Thursday, April 2, 2015

Networks and Newsrooms

A year and a half ago I sat in the newsroom at the high school where I teach with my good friend, Tina, our eyes red and swollen from crying from the news that one of our beloved former students had died. It was sudden - a seizure and a stroke on a city bus on his way to classes at his college.

I had dinner with Kenna a month earlier where he told me about his dream to become a civil rights lawyer to fight for gay rights. He was a black gay man who was the arts and entertainment editor on his school newspaper and he was active on his college campus in his quest for LGBTQ rights on campus.

Kenna's Memorial at CU
As Tina and I sat in the newsroom that September we began making a list of the people who Kena knew so that we could inform them of his tragedy. We started with the kids who were on the newts with him. Then we thought about who those kids knew to remember who his core group was. Then we started thinking about teachers and we went through the same process. Finally, we talked about all the students from the University of Colorado who were posting on his Facebook site. The net was wide, for sure.

Kenna...We Still Miss You
Our conversation that day landed on the fact that we doubt that Kenna knew the impact he had on all of these people who were posting their heartbreak on Facebook. People who decided to come out of the closet because of conversations they'd had with him. People who lived authentically because of the work he did on campus. People who were inspired by him to stand up for themselves. People who were inspired by him to stand up for themselves. The heartbreak felt endless because of the impact he had on those he came in touch with.

And I don't think he ever even realized the reach and the impact he had on others...that is the true heartbreak.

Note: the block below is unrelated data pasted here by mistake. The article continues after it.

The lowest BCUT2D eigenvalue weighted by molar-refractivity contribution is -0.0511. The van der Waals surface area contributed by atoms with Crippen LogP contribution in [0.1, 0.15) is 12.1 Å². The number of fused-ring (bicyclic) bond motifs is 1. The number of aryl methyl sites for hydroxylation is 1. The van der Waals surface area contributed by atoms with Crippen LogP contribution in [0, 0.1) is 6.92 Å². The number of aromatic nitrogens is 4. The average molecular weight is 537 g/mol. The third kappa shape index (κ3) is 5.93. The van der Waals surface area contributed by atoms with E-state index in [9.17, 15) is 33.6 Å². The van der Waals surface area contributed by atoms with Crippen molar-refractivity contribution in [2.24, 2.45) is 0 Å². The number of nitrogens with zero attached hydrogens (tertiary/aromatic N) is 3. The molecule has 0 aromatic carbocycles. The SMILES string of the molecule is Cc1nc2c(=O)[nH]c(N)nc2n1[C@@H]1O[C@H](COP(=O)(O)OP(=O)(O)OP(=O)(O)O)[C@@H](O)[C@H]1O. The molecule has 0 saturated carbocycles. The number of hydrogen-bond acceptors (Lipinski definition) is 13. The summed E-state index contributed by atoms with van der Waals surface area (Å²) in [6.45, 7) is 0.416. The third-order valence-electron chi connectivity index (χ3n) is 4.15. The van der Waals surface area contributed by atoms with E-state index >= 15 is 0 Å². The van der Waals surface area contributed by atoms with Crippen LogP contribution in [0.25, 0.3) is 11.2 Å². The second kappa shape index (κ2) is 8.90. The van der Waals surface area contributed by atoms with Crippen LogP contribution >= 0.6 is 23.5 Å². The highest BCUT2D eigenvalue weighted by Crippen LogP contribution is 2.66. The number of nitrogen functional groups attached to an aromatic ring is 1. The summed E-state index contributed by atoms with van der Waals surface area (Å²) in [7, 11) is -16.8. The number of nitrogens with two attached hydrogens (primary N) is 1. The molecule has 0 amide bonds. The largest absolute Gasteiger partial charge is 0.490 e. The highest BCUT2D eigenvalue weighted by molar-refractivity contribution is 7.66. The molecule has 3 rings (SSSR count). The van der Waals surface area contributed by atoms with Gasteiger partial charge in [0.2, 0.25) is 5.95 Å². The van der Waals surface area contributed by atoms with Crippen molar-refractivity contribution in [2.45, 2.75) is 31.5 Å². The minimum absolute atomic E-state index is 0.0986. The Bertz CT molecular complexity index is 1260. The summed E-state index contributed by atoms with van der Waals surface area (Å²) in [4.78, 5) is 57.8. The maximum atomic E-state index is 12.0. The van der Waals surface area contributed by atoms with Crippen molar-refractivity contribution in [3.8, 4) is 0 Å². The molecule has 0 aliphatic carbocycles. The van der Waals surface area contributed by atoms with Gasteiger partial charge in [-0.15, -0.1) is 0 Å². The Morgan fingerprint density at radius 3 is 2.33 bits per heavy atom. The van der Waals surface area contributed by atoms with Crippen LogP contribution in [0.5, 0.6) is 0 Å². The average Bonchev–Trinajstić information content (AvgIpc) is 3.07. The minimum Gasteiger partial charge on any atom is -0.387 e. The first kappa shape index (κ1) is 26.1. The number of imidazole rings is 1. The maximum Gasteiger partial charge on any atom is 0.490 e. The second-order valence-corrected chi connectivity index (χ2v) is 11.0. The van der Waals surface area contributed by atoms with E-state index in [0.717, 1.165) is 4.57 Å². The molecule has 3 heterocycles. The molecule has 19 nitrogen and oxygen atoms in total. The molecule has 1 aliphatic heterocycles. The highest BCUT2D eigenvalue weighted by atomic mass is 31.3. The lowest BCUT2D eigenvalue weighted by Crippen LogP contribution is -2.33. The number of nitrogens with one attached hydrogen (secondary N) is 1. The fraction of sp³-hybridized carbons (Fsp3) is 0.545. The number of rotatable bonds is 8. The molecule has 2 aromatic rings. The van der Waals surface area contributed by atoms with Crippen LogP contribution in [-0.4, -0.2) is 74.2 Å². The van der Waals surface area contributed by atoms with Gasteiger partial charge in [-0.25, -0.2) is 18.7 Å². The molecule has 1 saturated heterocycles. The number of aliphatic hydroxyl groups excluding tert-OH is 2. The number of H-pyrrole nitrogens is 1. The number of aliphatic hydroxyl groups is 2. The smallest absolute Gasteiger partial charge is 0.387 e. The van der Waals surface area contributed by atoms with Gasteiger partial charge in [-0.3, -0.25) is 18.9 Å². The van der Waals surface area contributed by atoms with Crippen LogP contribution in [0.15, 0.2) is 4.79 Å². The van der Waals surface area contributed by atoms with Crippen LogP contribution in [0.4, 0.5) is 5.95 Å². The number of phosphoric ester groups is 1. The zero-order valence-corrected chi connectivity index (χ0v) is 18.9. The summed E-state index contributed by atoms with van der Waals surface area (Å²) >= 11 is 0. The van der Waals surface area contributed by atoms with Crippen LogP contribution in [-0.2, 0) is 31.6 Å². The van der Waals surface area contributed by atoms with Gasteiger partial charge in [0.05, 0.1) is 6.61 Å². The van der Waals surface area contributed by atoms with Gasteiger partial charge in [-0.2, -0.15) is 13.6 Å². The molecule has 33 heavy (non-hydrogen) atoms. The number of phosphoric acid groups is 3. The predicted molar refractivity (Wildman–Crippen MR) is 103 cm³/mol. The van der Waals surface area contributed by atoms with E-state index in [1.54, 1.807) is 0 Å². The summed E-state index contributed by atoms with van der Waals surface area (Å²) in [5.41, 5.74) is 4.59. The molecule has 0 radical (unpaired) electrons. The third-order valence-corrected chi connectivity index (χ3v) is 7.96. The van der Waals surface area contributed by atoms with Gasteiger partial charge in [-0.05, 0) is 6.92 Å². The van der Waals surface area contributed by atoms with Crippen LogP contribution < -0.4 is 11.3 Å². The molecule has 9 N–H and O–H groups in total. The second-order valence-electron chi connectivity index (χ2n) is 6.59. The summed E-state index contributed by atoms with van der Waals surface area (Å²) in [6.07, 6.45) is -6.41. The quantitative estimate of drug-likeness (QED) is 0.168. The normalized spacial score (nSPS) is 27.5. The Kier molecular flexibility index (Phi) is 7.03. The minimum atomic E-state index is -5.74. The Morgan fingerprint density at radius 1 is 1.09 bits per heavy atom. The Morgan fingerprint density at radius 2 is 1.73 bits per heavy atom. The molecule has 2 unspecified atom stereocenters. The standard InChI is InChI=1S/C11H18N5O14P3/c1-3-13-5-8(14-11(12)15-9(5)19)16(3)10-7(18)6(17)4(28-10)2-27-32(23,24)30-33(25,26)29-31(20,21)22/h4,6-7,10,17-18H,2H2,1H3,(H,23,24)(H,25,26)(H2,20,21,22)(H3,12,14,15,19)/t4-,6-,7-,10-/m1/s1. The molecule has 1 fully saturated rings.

But will we ever know the impact we have on others? Those things that stand out to us are probably things that we needed and were ready to learn at that point in our lives, so the people who taught us most likely won't have the same reaction we have. It really is a beautiful circle of teaching.

Last week I had the opportunity to go to the Gates Foundation to talk about networks. The idea goes that we can solve the problems of education if we get a group of people together who do great thinking about solving problems. There are some amazing groups out there that are gathering these groups of people, one of which I was privileged to represent at this meeting, The National Writing Project.

I can't even tell you how many times the writing project has inspired me and touched me and helped me push my thinking. I'm not sure the people who push my thinking even realize how much they have impacted me. I mean, really, why would they? After all, in their minds I would imagine they think they are just doing their job. But to me, their thoughtfulness and willingness to work with me has kept me in teaching. It has added inspiration to my teaching.

I feel like I'm at a point in my career where I want to begin to give back because I have been given so much.

1 comment:

  1. What a beautiful reflection. Ripples and circles are certainly connected. I like the idea too that two individuals can have the same "experience" but have separate meanings.